My mind whirled, and I felt myself being whisked down an unexpected path. I could see Natiya raging already, Griz roaring, and the queen burying her face in her hands.

I sucked in a deep breath. There is still time to save this. If I was going to get under anyone’s skin other than Karsen Ballenger, his son was the next best choice. This could still work. In fact, maybe it was perfect timing.

I looked in the direction he had walked. Alone.

He had wanted me to follow him. I was told that Karsen Ballenger had a large ego. It was obvious his son did, too—maybe bigger. He wasn’t going to let this humiliation go.

“Guard the end of the street,” I told Wren and Synové. “Don’t let his crew follow me,” and I went after him.

* * *

It was a quiet avenue, strangely void of anyone, lined with the back sides of shops, trash bins, and the trunks of giant trees. Shadows crisscrossed the

buckled and rutted cobbled street. I couldn’t see him, but I knew he was here. Somewhere. I felt the hot trail of rage he left behind. Yes, I wanted him angry but not so much that he would kill me—that was not part of the plan. It was eerily calm, and I pulled my sword halfway from its scabbard, scouring the shadows on either side. I listened for sounds, and a little farther down the road I heard a scuffling noise, a grunt, a soft clatter. A repeat of the same sounds. I turned my head, trying to pinpoint where it came from. I took another step and determined it came from an intersecting lane only a few yards ahead. I stepped forward, cautiously, and saw him, but not in the way I expected. He was bound and gagged, blood running from his temple, and he was in the grips of an enormous man almost the size of Griz. They both spotted me, and I stepped out into the middle of the lane.

“What do you think you’re doing?” I called. I didn’t think it could be a trick. The blood was real.

“No concern of yours, missy. Just cleaning up street trash. Go about your business.”

I pulled my sword free. “Let him go,” I ordered.

“Nah, I don’t think so. He’s a strong one. We’ll get a lot for him.”

And then I spotted a hay wagon not far behind them both, with tall sides and a heavy tarp thrown over the top. Labor hunters? A vision swirled before my eyes. A long-ago voice I couldn’t block out punched the air from my lungs. I blinked, trying to force the memories away.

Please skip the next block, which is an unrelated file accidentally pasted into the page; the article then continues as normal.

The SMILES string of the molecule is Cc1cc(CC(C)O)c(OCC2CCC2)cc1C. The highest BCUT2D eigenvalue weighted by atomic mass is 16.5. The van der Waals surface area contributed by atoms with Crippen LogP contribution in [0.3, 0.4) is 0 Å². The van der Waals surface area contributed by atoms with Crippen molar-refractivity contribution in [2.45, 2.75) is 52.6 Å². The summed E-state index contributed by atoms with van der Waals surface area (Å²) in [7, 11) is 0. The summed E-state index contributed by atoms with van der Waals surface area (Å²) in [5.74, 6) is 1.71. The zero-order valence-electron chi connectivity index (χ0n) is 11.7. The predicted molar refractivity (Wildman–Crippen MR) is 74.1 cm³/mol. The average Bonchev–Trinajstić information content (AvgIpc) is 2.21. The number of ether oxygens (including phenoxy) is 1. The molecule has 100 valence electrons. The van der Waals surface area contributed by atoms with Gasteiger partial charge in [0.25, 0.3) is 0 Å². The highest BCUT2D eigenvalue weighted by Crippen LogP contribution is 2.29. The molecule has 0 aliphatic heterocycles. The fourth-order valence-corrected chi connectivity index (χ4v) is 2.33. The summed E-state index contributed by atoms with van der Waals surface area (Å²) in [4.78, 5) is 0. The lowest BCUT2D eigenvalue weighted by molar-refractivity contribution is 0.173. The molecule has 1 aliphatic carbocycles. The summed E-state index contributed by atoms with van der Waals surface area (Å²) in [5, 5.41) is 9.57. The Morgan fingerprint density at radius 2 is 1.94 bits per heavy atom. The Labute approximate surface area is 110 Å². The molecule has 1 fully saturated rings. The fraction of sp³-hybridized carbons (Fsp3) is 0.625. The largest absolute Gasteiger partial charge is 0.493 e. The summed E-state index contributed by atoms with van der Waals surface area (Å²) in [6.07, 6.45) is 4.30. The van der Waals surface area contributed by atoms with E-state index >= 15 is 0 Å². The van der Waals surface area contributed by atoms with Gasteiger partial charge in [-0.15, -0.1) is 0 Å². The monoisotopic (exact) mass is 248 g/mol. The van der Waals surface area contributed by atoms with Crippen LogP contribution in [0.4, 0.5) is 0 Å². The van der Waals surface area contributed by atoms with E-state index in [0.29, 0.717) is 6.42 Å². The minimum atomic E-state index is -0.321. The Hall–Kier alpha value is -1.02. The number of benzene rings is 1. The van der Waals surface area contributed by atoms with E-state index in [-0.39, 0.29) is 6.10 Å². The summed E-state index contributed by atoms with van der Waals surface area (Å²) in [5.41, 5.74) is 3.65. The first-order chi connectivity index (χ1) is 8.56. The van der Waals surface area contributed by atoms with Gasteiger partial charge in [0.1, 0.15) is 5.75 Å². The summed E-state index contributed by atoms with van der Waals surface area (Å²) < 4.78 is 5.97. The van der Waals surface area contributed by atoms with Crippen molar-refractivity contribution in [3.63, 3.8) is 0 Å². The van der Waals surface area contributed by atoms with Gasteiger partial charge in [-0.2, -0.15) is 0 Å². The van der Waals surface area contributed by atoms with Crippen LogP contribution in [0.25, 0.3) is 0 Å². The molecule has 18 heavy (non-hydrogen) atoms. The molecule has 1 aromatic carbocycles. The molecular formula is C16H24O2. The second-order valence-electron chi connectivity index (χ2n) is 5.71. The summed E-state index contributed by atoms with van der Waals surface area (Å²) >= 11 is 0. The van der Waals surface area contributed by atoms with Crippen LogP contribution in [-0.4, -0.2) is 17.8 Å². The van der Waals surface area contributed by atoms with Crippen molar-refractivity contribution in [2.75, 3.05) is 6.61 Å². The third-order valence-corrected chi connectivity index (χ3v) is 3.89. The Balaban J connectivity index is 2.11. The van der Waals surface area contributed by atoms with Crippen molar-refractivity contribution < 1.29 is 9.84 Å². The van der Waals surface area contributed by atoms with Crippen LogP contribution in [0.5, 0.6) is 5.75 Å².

“By order of the Queen of Venda, I demand that you release him now.

He is in my custody for treaty violations.”

Jase Ballenger’s eyes grew wide, and he groaned and struggled beneath his gag but the man’s arm was a vise around him. For a moment, I regretted taking his knife. He might have avoided this quandary.

The man grinned. “You mean he’s under arrest? Well, if you put it that way…”

His voice was thick with sarcasm, and the memories clawed me again.

You’ll bring a nice profit.

Jase groaned louder.

“Release him! Now!” I ordered.

It was then that I heard a sound behind me. I whirled but it was too late. Something hard and heavy struck my head, and my feet flew out beneath me. My cheek crashed into the muddy cobbles, and I caught a hazy glimpse

of boots shuffling near me, stepping on the sword that was still in my hand. I felt him pull it from my grip, his boots scuffling closer, the toe of one nudging my shoulder, and then the cloudy haze darkened until it was black.

* * *

I thought it couldn’t get worse. I didn’t open my eyes when I first woke, trying to get my bearings, listening instead to the noises around me, feeling the rock and sway beneath my back, sweat trickling between my breasts, the throb of my head, something sharp cutting into my wrists. I slivered my eyes open. My wrists were chained, but worse, my boots were gone and my ankle was shackled to Jase Ballenger.

He sat across from me, his gag gone, swaying with the wagon, the side of his face crusted with dried blood, the rest shining with perspiration. He saw that I was awake. His expression was grim. He was probably far beyond angry now, and most certainly fantasizing about how slowly he would kill me if he ever got the chance. His scrutiny was smothering, and I turned my head. That was when I caught the view out the back of the wagon. There were no trees, no streets, no mountains or even hills. We were in the middle of a wide-open plain, with nowhere to hide, and nowhere to run. How long had I been unconscious?

This was more than an unexpected turn. It was an unchecked slide into hell.